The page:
The deluge of coaching rumors in Oklahoma City may have been inevitable from the moment that Scott Brooks reportedly (per Adrian Wojnarowski of Yahoo Sports) turned down a three-year, $11 million extension. But now we're sure to be drowning in them following Brooks' lackluster showing in the NBA Finals. The Oklahoma City Thunder didn't exactly lose because of Brooks, but his rotation management nonetheless didn't exactly put the Thunder in an optimal position to succeed.
There are, of course, alternatives available should Brooks and his agent decide to play hardball. Nate McMillan, Jerry Sloan and Brian Shaw all remain uncommitted, and, oh, lest we forget, Marc Stein of ESPN.com dropped in with everyone's favorite rumored coaching target:
The reality is that Brooks and his bosses, after months of talks, don't have a deal ... and time is running out. And sources say that the Thunder, just to be safe, have started brainstorming in-house about whom they plan to pursue should negotiations with Brooks collapse. Two names, according to sources, that have come up in those discussions: ESPN's Jeff Van Gundy and, yes, 11-ringed coaching free agent Phil Jackson.
Phil Jackson is the answer to any and every coaching search—the kind of legendary option that apparently will solve all of a team's problems with a snap of his fingers and a calm stare. Don't misread my tone; I have no doubt that Jackson could do a bang-up job as the head coach of the Thunder, but I think we should all take a deep breath before we seriously consider who OKC GM Sam Presti would hire in the event that a deal with Brooks cannot be reached.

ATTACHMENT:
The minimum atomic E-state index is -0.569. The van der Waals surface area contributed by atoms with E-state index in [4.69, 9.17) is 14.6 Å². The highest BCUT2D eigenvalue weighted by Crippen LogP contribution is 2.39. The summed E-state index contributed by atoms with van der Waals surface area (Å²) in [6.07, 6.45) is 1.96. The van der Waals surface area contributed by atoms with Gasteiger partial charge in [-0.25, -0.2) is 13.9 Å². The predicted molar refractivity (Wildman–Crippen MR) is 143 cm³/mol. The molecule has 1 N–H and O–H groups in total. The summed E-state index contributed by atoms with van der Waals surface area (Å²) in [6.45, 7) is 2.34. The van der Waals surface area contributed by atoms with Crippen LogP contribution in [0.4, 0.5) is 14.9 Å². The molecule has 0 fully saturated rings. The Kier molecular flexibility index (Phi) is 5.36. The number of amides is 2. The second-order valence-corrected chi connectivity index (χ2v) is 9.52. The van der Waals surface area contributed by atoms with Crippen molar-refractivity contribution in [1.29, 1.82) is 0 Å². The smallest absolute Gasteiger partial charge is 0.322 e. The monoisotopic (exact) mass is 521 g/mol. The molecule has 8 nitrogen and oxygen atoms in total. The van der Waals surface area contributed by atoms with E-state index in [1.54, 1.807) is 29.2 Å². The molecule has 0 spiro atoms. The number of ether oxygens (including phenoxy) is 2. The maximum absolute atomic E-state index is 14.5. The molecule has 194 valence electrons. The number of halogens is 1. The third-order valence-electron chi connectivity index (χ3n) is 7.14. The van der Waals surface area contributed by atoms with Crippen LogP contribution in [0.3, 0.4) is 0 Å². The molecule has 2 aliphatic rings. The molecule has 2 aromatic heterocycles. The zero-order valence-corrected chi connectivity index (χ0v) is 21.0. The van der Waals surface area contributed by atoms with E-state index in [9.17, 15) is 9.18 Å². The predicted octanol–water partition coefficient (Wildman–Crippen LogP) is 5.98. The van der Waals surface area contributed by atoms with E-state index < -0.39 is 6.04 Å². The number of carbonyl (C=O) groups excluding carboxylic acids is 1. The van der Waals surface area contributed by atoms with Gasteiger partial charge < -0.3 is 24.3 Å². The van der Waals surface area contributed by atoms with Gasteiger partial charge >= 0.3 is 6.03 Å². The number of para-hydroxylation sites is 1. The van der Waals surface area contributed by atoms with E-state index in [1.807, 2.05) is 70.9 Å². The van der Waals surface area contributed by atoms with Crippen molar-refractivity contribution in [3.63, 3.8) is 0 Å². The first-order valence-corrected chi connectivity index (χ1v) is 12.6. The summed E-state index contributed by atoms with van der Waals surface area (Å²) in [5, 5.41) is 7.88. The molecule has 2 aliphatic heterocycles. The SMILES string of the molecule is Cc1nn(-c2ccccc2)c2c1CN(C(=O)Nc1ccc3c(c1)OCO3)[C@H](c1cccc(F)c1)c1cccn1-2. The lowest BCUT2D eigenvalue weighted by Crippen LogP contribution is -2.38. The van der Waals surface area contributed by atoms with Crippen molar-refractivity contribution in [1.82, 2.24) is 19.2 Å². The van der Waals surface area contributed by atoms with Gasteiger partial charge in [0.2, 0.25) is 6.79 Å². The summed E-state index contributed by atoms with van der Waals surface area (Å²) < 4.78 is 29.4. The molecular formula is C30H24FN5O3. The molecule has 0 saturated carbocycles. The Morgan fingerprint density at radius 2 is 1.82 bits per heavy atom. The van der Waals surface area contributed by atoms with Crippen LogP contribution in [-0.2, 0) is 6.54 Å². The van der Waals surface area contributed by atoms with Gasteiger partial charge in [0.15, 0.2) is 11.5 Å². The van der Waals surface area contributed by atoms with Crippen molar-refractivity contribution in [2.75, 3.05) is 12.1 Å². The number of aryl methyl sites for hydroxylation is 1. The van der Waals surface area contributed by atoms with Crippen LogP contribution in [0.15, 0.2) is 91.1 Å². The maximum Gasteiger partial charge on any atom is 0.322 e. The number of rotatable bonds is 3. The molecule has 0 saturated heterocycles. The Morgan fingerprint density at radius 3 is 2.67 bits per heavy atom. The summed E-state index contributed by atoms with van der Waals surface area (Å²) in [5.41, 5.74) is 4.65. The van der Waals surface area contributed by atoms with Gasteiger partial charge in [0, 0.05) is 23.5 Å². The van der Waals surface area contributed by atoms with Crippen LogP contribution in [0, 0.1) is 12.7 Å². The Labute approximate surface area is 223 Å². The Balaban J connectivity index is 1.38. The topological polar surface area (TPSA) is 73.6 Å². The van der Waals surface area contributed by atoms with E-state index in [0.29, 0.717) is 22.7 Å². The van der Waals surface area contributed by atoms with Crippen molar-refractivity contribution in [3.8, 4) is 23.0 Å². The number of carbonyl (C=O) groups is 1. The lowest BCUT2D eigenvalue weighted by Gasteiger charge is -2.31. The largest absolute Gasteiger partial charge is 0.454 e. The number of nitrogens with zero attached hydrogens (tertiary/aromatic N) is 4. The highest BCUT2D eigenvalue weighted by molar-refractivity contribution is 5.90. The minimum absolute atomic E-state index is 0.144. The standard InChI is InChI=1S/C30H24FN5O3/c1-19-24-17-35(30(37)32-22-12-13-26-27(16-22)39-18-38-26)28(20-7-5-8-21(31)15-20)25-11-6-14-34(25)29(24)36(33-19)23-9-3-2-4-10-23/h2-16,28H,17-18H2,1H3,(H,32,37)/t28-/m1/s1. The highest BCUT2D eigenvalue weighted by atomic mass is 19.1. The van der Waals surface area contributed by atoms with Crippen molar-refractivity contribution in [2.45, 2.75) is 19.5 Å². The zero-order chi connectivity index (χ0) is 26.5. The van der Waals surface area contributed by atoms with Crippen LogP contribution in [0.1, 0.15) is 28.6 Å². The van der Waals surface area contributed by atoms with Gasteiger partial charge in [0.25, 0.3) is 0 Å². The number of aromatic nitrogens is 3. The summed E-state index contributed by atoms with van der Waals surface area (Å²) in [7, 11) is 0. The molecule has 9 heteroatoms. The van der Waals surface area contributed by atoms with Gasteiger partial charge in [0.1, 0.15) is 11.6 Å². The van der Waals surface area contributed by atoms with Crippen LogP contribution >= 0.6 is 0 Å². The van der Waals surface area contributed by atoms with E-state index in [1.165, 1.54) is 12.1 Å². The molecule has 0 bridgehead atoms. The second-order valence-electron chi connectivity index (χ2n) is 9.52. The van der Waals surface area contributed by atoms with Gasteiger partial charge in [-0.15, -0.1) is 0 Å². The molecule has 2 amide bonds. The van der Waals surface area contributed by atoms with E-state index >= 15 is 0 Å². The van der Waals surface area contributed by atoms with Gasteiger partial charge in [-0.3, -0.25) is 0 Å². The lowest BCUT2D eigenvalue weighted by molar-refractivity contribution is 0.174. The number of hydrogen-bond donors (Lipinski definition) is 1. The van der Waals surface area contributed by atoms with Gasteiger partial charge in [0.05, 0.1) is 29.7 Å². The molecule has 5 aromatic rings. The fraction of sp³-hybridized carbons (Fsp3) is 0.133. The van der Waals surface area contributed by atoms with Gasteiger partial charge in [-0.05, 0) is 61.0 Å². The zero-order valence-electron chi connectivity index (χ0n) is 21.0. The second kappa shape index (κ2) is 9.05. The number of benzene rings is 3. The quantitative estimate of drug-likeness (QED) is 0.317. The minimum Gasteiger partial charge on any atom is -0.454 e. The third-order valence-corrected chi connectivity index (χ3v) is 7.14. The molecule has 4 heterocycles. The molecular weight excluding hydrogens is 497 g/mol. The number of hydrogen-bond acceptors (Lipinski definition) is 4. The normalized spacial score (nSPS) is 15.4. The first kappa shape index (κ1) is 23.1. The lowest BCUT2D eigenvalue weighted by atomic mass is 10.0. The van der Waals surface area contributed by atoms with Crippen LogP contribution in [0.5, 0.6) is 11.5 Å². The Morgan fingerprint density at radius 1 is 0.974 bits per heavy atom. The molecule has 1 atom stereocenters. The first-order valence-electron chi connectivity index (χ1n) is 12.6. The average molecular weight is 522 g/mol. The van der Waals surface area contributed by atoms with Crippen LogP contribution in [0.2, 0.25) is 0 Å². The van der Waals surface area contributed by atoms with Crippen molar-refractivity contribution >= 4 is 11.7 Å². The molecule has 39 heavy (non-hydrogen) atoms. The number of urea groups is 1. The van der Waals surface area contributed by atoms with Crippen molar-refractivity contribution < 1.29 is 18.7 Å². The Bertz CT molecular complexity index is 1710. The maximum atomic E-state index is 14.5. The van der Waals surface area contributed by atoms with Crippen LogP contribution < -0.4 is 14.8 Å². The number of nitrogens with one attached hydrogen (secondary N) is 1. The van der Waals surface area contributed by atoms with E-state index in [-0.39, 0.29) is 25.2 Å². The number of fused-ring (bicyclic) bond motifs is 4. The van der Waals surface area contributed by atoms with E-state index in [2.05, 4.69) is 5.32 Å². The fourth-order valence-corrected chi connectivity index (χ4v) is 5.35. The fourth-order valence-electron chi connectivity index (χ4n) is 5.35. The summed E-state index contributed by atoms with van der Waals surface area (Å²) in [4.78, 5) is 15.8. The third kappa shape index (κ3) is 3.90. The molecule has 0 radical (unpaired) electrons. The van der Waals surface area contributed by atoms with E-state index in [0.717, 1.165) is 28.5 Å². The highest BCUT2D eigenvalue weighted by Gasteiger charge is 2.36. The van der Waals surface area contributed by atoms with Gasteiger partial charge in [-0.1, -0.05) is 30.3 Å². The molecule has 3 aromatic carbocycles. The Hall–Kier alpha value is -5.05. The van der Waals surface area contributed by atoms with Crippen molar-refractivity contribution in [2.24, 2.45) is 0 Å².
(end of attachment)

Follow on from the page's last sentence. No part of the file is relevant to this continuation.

Brooks' strategy in the finals may not have been perfect, but he still has the pulse of this team pegged, has a great relationship with the players on the roster and has grown significantly over the last few seasons. He'll have some fine-tuning to do based on his most recent approach, but he's just weeks removed from outfoxing Gregg Popovich and shutting out Rick Carlisle. Scott Brooks is a much better coach today than he was a year ago, and it seems safe to assume that we'll be able to say the same at the end of the 2012-2013 season.
His place with the Thunder franchise is secure, so long as he wants to stay—and we have every reason in the world to believe that he does. He's a very good option for this particular team, no matter what his most recent errors might have you believe. What more is there to consider? What more is there to fret? This is an arrangement that seems all but certain to be resolved in a matter of time, and though the contract figure may be fluid, I hesitate to fill a chair that isn't yet empty.